The Ethics in Patient Referrals Act (Stark) prohibits physicians who have financial relationships with entities from making referrals to those entities for the furnishing of designated health services (DHS) reimbursable by Medicare, subject to certain exceptions. See 42 U.S.C. § 1395nn(a)(1). To limit the wide and potentially unintended application of this law, the Stark Law contains several important exceptions that, if applicable, protect arrangements that would otherwise trigger harsh sanctions for violations of the Stark Law. Compliance with a Stark Law exception is very important because the Stark Law is a strict liability statute, and even technical non-compliance can lead to severe penalties. The personal services exception is one of the most frequently relied on Stark exceptions, and it is also one of the exceptions that parties fail to comply with the most frequently.
When Does the Personal Services Exception Apply?
In order for an arrangement to receive protection under the Stark Law Personal Services Exception pursuant to 42 C.F.R. § 411.357(d), the following criteria must be satisfied.
(1) The agreement must be in writing, signed by both parties, and must specify the services to be provided;
(2) The agreement must cover all of the services to be provided by the physician or the physician’s immediate family member (there can, however, be multiple contracts if they incorporate one another by reference and a master list of all relevant contracts is maintained);
(3) The services must be commercially reasonable and serve a legitimate purpose;
(4) The term of the agreement must be one year or more;
(5) Compensation must be set in advance, must be fair market value, and must not be based on volume or value of referrals;
(6) The services performed under the agreement must not involve the counseling or promotion of a business arrangement or other activity that violates any state or federal law.
Healthcare providers often struggle to meet the requirements of the Stark Law exception for personal services. While technical failings (like failure to actually execute a contract with the physician) are common, the most common substantive violations generally fall into one of two categories: (1) failure to maintain documentation that services were actually provided, and (2) failure to establish the appropriateness of the compensation.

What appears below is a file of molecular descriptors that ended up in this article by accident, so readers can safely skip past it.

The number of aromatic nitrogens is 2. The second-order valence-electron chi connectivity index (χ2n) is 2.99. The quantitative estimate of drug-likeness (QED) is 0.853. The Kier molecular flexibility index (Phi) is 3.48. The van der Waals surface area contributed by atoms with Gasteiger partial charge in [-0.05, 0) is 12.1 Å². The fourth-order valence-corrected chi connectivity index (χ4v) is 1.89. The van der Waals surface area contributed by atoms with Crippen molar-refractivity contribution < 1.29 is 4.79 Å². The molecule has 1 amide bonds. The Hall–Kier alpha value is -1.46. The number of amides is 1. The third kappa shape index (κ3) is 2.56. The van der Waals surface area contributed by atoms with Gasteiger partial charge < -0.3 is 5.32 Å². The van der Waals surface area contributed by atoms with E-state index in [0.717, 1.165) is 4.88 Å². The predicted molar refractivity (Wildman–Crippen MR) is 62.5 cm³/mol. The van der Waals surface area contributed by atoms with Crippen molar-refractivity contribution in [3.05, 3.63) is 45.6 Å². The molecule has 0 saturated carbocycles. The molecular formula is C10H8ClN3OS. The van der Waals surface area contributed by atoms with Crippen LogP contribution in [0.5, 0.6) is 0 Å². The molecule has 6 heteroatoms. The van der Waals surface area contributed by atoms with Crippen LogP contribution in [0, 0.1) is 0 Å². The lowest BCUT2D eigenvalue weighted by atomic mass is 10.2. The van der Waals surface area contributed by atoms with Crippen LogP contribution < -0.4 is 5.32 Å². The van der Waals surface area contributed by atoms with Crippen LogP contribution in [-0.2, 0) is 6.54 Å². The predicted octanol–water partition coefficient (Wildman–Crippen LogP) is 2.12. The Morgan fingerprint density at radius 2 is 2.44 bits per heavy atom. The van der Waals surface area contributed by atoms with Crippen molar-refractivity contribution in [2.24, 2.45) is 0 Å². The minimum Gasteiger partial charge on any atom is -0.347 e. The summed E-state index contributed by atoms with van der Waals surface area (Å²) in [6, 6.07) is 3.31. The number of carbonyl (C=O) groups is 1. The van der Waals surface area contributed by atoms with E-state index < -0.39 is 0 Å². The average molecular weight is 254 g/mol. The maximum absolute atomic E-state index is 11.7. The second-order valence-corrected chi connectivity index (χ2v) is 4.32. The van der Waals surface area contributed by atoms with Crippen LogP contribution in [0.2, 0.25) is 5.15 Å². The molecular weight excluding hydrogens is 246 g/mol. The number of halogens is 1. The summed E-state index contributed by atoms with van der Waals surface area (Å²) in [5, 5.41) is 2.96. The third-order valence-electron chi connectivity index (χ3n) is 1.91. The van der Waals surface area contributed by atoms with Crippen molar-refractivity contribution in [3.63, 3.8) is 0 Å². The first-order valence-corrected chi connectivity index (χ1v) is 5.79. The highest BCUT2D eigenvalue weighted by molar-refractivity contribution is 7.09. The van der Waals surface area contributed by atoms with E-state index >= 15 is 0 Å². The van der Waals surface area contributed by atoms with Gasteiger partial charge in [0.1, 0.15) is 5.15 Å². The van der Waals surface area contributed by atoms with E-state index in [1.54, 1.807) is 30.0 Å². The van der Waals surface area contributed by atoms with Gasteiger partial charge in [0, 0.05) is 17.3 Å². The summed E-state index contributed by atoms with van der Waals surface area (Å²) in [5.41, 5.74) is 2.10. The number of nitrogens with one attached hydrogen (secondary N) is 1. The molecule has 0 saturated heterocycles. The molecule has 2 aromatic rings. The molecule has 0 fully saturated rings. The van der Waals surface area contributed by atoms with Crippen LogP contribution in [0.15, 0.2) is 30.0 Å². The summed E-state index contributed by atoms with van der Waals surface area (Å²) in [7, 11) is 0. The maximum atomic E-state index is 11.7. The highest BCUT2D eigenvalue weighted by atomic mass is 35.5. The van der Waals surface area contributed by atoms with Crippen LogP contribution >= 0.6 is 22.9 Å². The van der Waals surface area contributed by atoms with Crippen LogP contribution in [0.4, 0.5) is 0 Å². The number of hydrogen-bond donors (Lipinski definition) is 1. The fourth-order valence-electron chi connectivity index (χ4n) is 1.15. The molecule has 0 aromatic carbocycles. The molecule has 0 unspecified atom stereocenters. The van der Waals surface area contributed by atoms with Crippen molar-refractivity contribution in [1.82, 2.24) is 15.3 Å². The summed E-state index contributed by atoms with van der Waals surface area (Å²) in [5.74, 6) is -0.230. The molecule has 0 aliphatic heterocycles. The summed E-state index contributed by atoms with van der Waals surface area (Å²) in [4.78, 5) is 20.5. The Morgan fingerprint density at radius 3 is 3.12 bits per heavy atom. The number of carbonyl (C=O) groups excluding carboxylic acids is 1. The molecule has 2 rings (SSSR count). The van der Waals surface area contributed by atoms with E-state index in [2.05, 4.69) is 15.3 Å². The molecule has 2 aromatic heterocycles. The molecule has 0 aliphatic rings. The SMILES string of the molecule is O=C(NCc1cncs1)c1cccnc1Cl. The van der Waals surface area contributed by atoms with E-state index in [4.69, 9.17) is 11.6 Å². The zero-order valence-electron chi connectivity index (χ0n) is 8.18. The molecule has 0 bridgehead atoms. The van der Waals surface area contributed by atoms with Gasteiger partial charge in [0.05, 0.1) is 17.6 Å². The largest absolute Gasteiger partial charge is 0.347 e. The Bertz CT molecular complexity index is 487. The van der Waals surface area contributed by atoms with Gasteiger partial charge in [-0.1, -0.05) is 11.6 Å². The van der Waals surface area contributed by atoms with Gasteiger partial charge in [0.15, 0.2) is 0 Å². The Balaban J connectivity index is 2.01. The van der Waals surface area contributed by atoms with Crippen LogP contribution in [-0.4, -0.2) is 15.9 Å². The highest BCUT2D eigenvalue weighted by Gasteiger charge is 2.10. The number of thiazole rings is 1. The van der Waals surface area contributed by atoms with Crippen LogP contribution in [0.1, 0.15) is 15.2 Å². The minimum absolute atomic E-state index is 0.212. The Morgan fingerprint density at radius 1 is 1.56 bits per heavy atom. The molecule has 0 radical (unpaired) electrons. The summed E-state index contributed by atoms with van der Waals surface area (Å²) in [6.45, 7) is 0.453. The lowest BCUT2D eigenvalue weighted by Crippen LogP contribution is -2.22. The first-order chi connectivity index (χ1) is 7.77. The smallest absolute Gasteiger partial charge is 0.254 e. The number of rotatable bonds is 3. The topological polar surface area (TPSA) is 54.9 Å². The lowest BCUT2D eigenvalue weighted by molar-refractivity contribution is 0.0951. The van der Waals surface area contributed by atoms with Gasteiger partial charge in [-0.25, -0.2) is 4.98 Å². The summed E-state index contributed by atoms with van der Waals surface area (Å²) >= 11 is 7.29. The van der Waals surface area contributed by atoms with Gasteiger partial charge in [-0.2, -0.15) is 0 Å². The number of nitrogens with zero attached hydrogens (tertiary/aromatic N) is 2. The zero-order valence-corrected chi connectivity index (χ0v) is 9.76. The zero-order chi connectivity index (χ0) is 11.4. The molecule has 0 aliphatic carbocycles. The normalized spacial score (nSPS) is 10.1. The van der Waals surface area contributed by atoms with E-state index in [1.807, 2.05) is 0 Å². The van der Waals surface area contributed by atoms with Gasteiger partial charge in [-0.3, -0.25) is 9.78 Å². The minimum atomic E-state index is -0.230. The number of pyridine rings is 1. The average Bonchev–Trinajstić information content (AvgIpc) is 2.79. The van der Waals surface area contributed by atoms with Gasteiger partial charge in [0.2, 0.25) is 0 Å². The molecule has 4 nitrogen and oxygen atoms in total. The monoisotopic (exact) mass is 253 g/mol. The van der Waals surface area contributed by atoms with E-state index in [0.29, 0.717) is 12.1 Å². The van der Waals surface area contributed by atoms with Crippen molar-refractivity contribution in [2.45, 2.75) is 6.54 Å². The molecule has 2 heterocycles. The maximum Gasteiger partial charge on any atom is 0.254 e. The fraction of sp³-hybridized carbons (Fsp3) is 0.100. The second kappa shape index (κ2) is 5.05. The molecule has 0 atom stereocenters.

In order to demonstrate that an agreement falls within the protection of the personal services exception, parties should not only describe the services that a physician will perform under the contract, but they should also take care to document the physician’s performance of those services over the life of the contract. If there is no record of services provided or if that record is not carefully maintained, regulators may question the reasonableness of the arrangement or may even believe that the arrangement was a sham.
Parties must also take great care in establishing the terms of a physician’s compensation. An important, central element of this is establishing fair market value. Fair market value is defined as the value in arm’s-length transactions, consistent with the general market value. “General market value” means the price that an asset would bring as the result of good faith bargaining between well-informed buyers and sellers who are not otherwise in a position to generate business for the other party. It’s not enough to simply state that an arrangement is made at arm’s length, parties should protect themselves by obtaining an independent valuation whenever entering into an arrangement with a potentially referring physician.
Oberheiden, P.C. advises clients to avoid simple boilerplate language but to instead make the invocation of the personal services safe harbor more authentic. Establishing fair market value and commercial reasonableness are critical cornerstones of Stark Law compliance.
Oberheiden, P.C. assists business owners, healthcare executives, physicians, medical service providers, and other healthcare professionals with questions regarding healthcare law, compliance, and criminal defense. Whether you just want to make sure that you do not run afoul of the highly complicated Stark Law regulations or whether your business is under Stark Law investigation, our team of former federal healthcare prosecutors and experienced defense attorneys routinely solves situations in which Stark Law expertise is required. Call us any time, including weekends, to see how we can use our knowledge and expertise to help you answer your questions. All consultations are free and confidential.
- Nick Oberheiden advises clients from all sectors of the healthcare industry. He has represented clients in Qui Tams, False Claims Act, Medicare Fraud, Tricare Fraud, Stark Law, and anti-kickback proceedings before virtually all federal agencies including but not limited to the Office of Inspector General (OIG), the Department of Health and Human Services (HHS), the Department of Defense (DOD), the Department of Justice (DOJ), and the Department of Labor (DOL). Dr. Oberheiden is trained in negotiations by Harvard Law School and holds a Juris Doctor from the University of California, Los Angeles, as well as a Ph.D. in law.
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